5

(NB: the motivation for this question is only to improve my bash programming know-how.)

I want to know the bash equivalent of zsh expressions such as $@[2,$#], which directly address a range of a shell function's (or script's) command-line arguments array ($@).

(All solutions I've found online for addressing ranges of $@ in bash can be described as "indirect addressing", since they all require first assigning $@ to an intermediate variable. See example below.)

For the sake of concreteness: what would be the bash-equivalent of the following zsh test function?

testfn () {
  printf '>%s<\n' $@[2,$#]
}

% testfn a b c d
>b<
>c<
>d<

Below is the closest I've managed to come up with; as mentioned above, it requires the assignment of $@ to an intermediate variable:

testfn () {
  holdargs=( $@ )
  printf '>%s<\n' "${holdargs[@]:1}"
}

All my attempts at something not requiring an intermediate variable fail with a bad substitution error.

  • 3
    Isn't that simply ${@:2}? – manatwork Aug 10 '13 at 12:07
  • testfn() { printf '>%s<\n' "${@:2}" ;}; testfn a b c d – Valentin Bajrami Aug 10 '13 at 12:20
  • 1
    Except that "${@:2}" should always be quoted to prevent word splitting and path name expansion. – Valentin Bajrami Aug 10 '13 at 12:32
5

This worked for me:

testfn () {
   printf '>%s<\n' "${@:2}"
}

Example:

$ testfn a b c d
>b<
>c<
>d<

From Bash bEginner's Guide

$@     Expands to the positional parameters, starting from one. When the 
       expansion occurs within double quotes, each parameter expands to a
       separate word.

Take a look at the Positional Parameters section of the Bash Hacker's Wiki as well as the Mass Usage section for more examples and details.

In general when you double quote forms of $@ like this, "$@" or "${@:2}" the results returned will be double quotes results.

Elements of arrays like $@ can be accessed using this notation:

"${@:START:COUNT}"

excerpt from Mass Usage section

This will expand COUNT number of positional parameters starting at START. COUNT can be omitted (${@:START}), in this case all positional parameters beginning at START are expanded.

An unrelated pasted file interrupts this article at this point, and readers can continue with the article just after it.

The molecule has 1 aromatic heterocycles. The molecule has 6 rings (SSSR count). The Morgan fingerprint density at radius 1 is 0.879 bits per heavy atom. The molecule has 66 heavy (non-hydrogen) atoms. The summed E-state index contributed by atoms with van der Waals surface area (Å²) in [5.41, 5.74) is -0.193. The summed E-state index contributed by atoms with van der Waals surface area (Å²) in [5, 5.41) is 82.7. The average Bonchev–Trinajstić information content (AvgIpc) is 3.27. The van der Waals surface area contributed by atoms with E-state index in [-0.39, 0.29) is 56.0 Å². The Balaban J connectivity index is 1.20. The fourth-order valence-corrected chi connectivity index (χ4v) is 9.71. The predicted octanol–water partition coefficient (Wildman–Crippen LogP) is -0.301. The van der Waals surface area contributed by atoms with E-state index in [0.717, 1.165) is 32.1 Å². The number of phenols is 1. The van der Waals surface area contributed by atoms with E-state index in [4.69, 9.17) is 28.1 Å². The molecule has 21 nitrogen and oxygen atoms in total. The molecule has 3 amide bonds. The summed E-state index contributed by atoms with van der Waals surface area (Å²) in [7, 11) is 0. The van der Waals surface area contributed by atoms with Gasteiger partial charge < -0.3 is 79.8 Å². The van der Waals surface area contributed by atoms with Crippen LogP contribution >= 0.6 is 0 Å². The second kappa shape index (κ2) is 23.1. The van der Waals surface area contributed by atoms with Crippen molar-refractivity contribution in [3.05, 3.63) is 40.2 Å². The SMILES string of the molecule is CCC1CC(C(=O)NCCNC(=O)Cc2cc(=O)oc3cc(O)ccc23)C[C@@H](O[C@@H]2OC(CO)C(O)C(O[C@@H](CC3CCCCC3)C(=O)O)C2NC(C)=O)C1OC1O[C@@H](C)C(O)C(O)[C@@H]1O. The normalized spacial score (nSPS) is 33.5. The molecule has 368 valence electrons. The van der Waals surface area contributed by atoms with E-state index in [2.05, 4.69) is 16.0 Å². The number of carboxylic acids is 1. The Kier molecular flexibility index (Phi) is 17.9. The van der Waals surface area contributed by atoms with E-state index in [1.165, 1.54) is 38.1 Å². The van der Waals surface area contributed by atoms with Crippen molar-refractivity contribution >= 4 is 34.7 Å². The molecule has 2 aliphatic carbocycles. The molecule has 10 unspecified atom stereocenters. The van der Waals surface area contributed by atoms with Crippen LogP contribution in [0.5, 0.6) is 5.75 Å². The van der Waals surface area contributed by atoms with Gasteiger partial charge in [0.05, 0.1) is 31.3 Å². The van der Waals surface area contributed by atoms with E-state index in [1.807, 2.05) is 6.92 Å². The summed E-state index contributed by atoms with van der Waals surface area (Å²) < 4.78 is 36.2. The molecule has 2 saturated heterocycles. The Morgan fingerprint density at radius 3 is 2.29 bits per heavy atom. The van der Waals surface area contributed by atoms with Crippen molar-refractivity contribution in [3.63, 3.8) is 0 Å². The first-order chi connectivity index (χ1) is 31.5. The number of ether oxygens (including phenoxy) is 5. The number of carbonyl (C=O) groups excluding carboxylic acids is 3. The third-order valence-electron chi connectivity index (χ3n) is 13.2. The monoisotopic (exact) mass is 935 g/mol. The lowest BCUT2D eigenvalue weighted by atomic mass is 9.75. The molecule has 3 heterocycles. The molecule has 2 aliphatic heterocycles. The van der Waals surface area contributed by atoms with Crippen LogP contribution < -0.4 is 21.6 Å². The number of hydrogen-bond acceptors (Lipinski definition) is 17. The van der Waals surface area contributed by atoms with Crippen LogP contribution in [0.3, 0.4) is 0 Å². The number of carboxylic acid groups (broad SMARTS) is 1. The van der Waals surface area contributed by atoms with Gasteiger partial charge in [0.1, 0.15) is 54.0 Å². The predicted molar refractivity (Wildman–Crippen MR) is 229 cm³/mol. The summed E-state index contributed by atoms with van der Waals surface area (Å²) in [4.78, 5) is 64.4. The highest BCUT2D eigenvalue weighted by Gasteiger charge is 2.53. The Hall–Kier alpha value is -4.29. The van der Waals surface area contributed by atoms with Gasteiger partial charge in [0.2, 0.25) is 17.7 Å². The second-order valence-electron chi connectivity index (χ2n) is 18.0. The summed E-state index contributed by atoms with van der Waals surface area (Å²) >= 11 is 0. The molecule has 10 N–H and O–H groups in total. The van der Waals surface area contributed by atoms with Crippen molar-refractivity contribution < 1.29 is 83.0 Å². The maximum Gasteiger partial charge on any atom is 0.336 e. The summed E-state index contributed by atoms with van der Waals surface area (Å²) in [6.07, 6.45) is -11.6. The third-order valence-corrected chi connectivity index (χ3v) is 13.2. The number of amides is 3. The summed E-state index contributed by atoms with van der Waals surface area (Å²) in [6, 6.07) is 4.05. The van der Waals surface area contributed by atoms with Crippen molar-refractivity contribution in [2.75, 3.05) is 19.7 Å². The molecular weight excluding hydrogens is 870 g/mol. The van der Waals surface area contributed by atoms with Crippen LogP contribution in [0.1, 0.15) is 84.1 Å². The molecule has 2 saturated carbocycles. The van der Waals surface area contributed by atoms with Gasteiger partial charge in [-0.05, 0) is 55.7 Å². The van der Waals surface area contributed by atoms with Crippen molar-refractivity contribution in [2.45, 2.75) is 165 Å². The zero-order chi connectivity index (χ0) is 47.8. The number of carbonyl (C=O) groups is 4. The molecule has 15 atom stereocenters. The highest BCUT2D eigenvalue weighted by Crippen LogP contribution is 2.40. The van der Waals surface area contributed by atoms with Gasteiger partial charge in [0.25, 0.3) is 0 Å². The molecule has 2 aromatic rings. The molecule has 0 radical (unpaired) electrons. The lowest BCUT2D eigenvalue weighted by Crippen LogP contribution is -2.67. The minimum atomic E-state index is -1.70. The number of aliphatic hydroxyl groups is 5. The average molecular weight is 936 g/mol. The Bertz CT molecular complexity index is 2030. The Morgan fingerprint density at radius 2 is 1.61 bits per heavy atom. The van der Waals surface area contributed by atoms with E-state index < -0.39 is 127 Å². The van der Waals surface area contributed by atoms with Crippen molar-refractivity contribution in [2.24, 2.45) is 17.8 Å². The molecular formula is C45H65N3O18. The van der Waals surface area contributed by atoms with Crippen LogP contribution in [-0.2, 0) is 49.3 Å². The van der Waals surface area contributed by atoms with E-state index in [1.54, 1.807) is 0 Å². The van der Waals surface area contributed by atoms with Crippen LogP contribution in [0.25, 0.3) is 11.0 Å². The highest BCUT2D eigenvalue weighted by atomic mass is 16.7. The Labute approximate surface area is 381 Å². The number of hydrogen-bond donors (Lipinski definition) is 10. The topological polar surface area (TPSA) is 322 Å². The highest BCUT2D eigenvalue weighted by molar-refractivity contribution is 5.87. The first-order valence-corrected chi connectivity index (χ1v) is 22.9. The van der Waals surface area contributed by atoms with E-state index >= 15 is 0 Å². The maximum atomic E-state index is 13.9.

Empty elements?

Others have stated that the above isn't equivalent because it can't handle empty elements. I'm on Bash 4.1.7 and it seems as though it does.

Examples:

$ testfn "" a "" c d e
>a<
><
>c<
>d<
>e<

$ testfn '' a '*' c d e
>a<
>*<
>c<
>d<
>e<

$ testfn "" a " " c d e
>a<
> <
>c<
>d<
>e<
  • 1
    That's not equivalent if there are empty elements. – Stéphane Chazelas Aug 10 '13 at 15:21
  • This seems to work: testfn "" a "" c d e. I think I'm not understanding the issue though. – slm Aug 10 '13 at 15:31
  • 3
    @slm: What Stephane Chazelas is saying is that in zsh's $@[2,$#], empty arguments will disappear. In Bash as in zsh, the only way to get empty arguments to disappear is to leave $@ unquoted; but in Bash unlike in zsh, that will have other effects, such as filename expansion and word splitting. If you want to disable those effects, you have to set IFS to the empty string (disabling word splitting) and run set -f (disabling filename expansion); but once you do that, although $@ will still expand to all arguments, ${@:2} will expand to a string with all arguments concatenated. – ruakh Aug 10 '13 at 17:07
  • 2
    (In other words, yes: your Bash function works, and is probably what the OP wants, and +1. Stephane Chazelas is just pointing out a case where zsh behaves differently, and is taking the OP's request for an "equivalent" rather strictly.) – ruakh Aug 10 '13 at 17:08
  • @ruakh - thanks for the details. Understood. – slm Aug 10 '13 at 17:12
3

In zsh,

printf '<%s>\n' ${@[2,$#]}

same as

printf '<%s>\n' $@[2,-1]

prints the non-empty positional elements 2 to the last one. That's the same as writing (if $# == 5):

printf '<%s>\n' $2 $3 $4 $5

So:

$ set 1 2 '' '*' 5
$ printf '<%s>\n' $@[2,-1]
<2>
<*>
<5>

To get the equivalent in bash, you'd need:

$ set 1 2 '' '*' 5
$ a=("$@")
$ IFS=; set -f
$ printf '<%s>\n' ${a[@]:1}
<2>
<*>
<5>

You need an intermediary array because ${@:2} doesn't work that way (at least not with 4.2.45).

Of course, if you wanted all the elements but the first one regardless of whether they're empty or not, you'd have to write it:

$ printf '<%s>\n' "$@[2,-1]"
<2>
<>
<*>
<5>

in zsh and

$ printf '<%s>\n' "${@:2}"
<2>
<>
<*>
<5>

in bash.

Note that zsh eventually included the ${array:first:n} syntax (only when it doesn't conflict with csh style modifiers), so the above bash (actually ksh) code will also work in newer versions of zsh.

As to the reason for the discrepancy between ${a[@]:1} versus ${@:2}, you have to bear in mind that in bash, contrary to zsh or csh or rc, but like ksh where bash copied its arrays from, arrays are sparse and indices start at 0.

${a[@]:4:5} returns the 5 first elements whose indice is greater or equal to 4. The first element in $@ has indice 1 ($1), while an array defined as a=(...) has its elements set with indices starting at 0.

Well, that's not exactly true. In bash, "$@" expands like "$1" "$2" "$3" "$4" "$5", while "${@:0:1}" is like "$0" if and only if $# > 0. "$@" seems to be like "${@:1}" while $@ (without the quotes) is only like ${@:1} if $IFS is unset or non-empty. That sounds like bugs to me. The behaviour in ksh is different and for once more consistent.

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